A historical overview of cold war era nordic countries

Political Disposition of the Nordic Countries during the Cold War

Guest article by Andrew Ng


With the new Team Yankee: Nordic Forces books and army coming out, it is a rather interesting read as to why and how possibly the Nordic countries would participate in the Cold War turning hot. In this article, I will once again be looking into the historical disposition of the four Nordic nations involved and how their foreign policy helped them survive being invaded then. Back in the 1940s, the geographical positions of the Nordic nations – Norway, Denmark, Sweden, and Finland made them strategically vital and threatening to the USSR. Norway and Finland both share a border with the Soviet superpower making them tempting targets for the Soviet land forces to invade and establishing new coastal bases for access to the Atlantic Ocean. Denmark and Sweden held most of the opposing coastline that separates the Baltic Sea from the Atlantic Ocean, restricting the movement of the Soviet Naval forces from operations beyond the Baltic Seas.



Denmark (NATO - Ally)

Denmark joined NATO in the year 1949, because of the military threat of the Soviet Union on the country. As mentioned earlier, The Danish Belt in Denmark is of vital importance to both the NATO and Soviet Union. As the belt were international waters, they became the gateway for the Soviet Baltic Fleet to exit into the North Atlantic Operation to strike at other NATO nations or allies such as the United States of America or Great Britain. On the other hand, the belt was also the only entry point for NATO naval forces into the Baltic Sea. As a result, when Denmark declared their membership to NATO, the Soviet Union labelled them as the enemy and started planning a possible invasion through Sjælland, before stepping off to invade Norway to obtain their strategically placed harbours that border the North Atlantic Ocean. However, Denmark’s membership in NATO came with three additional conditions: No bases, no nuclear warheads, and no NATO military activity on Danish Territory. These conditions excluded the Danes from full military integration with the other NATO nations, thus allowing the Danes to further stress the defensive nature of their joining of NATO while avoiding further aggravating relations with the Soviet Union.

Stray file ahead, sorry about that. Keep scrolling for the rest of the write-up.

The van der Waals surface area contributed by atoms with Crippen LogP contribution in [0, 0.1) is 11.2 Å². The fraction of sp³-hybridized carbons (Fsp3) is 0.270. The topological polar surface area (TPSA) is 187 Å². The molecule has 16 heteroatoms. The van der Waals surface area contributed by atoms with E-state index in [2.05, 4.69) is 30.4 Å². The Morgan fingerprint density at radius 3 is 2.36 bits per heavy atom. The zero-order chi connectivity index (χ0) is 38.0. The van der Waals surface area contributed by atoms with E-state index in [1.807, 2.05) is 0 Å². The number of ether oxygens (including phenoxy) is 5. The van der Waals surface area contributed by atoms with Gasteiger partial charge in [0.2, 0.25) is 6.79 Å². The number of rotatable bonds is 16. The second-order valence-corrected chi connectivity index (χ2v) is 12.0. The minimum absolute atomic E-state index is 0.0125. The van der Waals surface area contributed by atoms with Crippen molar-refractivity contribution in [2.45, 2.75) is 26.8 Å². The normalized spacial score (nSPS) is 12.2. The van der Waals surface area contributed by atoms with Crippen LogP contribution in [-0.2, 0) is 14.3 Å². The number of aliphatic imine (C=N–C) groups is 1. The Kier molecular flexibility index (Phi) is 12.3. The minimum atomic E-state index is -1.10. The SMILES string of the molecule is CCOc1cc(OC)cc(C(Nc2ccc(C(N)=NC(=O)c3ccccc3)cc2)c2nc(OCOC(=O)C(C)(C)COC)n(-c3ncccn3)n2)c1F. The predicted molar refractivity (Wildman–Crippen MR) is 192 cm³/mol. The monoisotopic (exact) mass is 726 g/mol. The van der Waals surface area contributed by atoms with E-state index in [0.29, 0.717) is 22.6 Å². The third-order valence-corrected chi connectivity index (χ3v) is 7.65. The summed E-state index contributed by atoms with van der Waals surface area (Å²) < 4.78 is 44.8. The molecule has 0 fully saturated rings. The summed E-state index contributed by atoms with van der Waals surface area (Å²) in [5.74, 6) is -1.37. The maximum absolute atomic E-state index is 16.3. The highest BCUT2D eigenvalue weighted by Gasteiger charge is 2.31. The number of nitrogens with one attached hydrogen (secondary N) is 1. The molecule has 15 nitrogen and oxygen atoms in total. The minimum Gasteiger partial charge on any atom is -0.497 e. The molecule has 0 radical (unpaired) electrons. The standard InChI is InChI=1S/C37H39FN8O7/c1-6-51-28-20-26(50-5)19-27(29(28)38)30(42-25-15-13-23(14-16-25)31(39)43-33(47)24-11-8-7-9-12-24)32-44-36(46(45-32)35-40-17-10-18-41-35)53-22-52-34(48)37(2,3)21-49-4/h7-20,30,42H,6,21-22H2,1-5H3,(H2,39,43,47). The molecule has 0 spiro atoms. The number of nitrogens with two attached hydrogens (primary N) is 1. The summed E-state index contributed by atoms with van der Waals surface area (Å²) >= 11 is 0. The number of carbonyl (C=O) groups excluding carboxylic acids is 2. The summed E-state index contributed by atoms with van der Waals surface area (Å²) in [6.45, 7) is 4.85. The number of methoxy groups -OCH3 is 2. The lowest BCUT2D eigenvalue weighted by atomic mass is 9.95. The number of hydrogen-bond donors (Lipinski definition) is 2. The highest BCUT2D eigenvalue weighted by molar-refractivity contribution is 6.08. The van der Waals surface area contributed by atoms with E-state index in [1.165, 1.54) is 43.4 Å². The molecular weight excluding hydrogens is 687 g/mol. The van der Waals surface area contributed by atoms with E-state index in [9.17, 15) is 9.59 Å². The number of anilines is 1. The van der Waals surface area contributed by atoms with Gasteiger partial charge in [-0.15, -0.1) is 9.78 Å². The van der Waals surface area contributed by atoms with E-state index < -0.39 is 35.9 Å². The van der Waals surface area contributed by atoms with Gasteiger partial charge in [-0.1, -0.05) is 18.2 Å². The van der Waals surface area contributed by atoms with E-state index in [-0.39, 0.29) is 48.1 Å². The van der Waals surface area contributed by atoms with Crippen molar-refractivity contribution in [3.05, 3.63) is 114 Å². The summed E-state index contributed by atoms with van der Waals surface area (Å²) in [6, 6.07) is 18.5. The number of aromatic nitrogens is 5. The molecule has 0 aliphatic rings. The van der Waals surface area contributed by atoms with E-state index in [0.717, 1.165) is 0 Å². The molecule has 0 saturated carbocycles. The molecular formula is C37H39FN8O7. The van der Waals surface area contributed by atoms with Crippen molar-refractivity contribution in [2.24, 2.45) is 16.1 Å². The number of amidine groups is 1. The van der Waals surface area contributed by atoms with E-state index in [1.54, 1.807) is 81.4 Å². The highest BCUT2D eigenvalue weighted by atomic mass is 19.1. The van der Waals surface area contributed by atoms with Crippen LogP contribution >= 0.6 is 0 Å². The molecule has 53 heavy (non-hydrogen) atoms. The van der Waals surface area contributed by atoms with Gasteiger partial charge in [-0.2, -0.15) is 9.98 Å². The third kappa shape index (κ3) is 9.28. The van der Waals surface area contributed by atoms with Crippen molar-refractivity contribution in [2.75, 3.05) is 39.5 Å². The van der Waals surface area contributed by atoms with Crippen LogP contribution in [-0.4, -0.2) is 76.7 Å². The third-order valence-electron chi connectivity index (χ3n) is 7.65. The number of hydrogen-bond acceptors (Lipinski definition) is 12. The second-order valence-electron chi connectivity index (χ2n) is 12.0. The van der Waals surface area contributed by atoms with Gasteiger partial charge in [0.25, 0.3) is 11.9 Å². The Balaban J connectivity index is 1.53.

Norway (NATO - ally)

Norway, being in the middle of the two powers of Western Europe and the Soviet Union, the Norwegians initially embraced a bridge-building policy. This policy generally entails that Norway will commit to achieving international peace by the pursuit of policies that will not cause either side to be alienated or increase any tensions after World War 2. However, this reliance on the United Nations to secure the borders and sovereignty of Norway was found to be unreliable as the UN was paralyzed on multiple occasions because of disagreements between the superpowers of that time. Eventually, Norway chose to side with NATO. Geographically, Norway maintained a 195.7 km land border with the Soviet Union, with many additional disputes over the marine borders between both countries. Norway had also played the host for many NATO exercises, which allowed Norway and NATO to show their desire to defend against potential Soviet aggression.

Sweden (Political Neutrality)